Climatic hotspots, but slow steps at UNFCCC
Drained peatsoils (for forestry, agriculture or mining) occur on a mere 0,3 percent of the global land surface, but cause some 6 percent of the global carbon dioxide emissions. To reduce emissions, pristine peatlands have to become no-go zones and drained peat soils must be restored.
Whilst there is increasing recognition and discussion on this issue among countries and experts, the development of UNFCCC incentives to reduce the massive emissions from drained peatsoil remains modest. Without fast action to protect and restore peat soils, emissions will grow rapidly.
REDD perverse when excluding peat soils
The UNFCCC mechanism to reduce emissions from the loss and degradation of tropical forests (REDD+) currently focuses on above ground biomass (trees). Neglecting emissions from forest soils would be perverse as carbon reduction credits would be earned while the atmosphere still sees massive emissions.
It would also take away the incentives to tackle the emissions from peat forest soils and drive further drainage activities such as for pulp wood and oil palm plantations to these highly emissive soils.
For developed countries, negotiators reached agreement in 2010 in Cancun on text to allow countries to use emissions reductions from peatlands for meeting their reduction targets under the Kyoto Protocol. A final decision has, however, not yet been taken and also the chance exists that accounting for emissions from peat will not become mandatory.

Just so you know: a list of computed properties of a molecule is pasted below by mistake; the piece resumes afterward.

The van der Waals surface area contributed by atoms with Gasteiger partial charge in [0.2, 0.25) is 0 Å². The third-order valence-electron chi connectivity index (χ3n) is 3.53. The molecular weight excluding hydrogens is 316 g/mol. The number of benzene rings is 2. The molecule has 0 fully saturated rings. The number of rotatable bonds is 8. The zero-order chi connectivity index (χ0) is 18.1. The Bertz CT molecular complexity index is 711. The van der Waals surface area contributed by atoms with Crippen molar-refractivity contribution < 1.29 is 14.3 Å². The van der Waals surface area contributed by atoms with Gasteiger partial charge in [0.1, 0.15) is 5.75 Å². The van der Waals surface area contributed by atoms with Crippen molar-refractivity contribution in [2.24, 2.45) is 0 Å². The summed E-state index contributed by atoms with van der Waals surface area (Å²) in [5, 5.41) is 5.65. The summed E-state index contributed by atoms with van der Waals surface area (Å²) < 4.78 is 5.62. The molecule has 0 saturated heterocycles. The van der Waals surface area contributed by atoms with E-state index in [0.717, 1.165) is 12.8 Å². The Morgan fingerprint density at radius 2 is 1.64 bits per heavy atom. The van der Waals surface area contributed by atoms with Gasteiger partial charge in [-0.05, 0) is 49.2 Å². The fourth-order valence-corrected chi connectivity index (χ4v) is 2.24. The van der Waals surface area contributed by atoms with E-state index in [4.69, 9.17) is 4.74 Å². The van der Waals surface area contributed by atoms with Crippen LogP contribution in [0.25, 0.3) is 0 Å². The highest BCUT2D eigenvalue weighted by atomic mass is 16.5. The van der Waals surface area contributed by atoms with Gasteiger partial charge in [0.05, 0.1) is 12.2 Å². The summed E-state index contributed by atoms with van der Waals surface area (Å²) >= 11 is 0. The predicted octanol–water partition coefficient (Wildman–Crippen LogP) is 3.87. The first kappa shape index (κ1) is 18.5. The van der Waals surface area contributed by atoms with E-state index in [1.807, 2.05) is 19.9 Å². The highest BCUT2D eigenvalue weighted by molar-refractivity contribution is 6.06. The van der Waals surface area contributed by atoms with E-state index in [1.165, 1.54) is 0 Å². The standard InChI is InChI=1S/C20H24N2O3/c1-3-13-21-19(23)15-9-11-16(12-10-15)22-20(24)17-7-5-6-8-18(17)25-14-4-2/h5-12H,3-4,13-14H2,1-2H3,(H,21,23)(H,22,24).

Global mitigation potential
There is enormous mitigation potential from protecting and restoring peatsoils for countries in South-east Asia and Europe, for China, the US, Mongolia, Russia, Papua New Guinea and several African countries, in particular Uganda. Other countries like in the Andes and Canada have huge peat carbon stocks to protect.
No-Go Zones and Rewetting
Once a peatland is converted and drained, the resulting greenhouse gas emissions may continue for decades or centuries. This is often not recognised resulting in strong underestimation of emissions. Emissions can only be reduced by making undisturbed peatlands ‘no-go zones’, shifting existing concession licenses in peat forests to degraded mineral soils, ànd by rewetting drained areas. New production techniques such as wet agriculture (“paludiculture”) can provide significant production benefits while restoring the environmental functions of peatlands.
For more information:
Wetlands International, Susanna Tol: firstname.lastname@example.org | tel: +31 622624702
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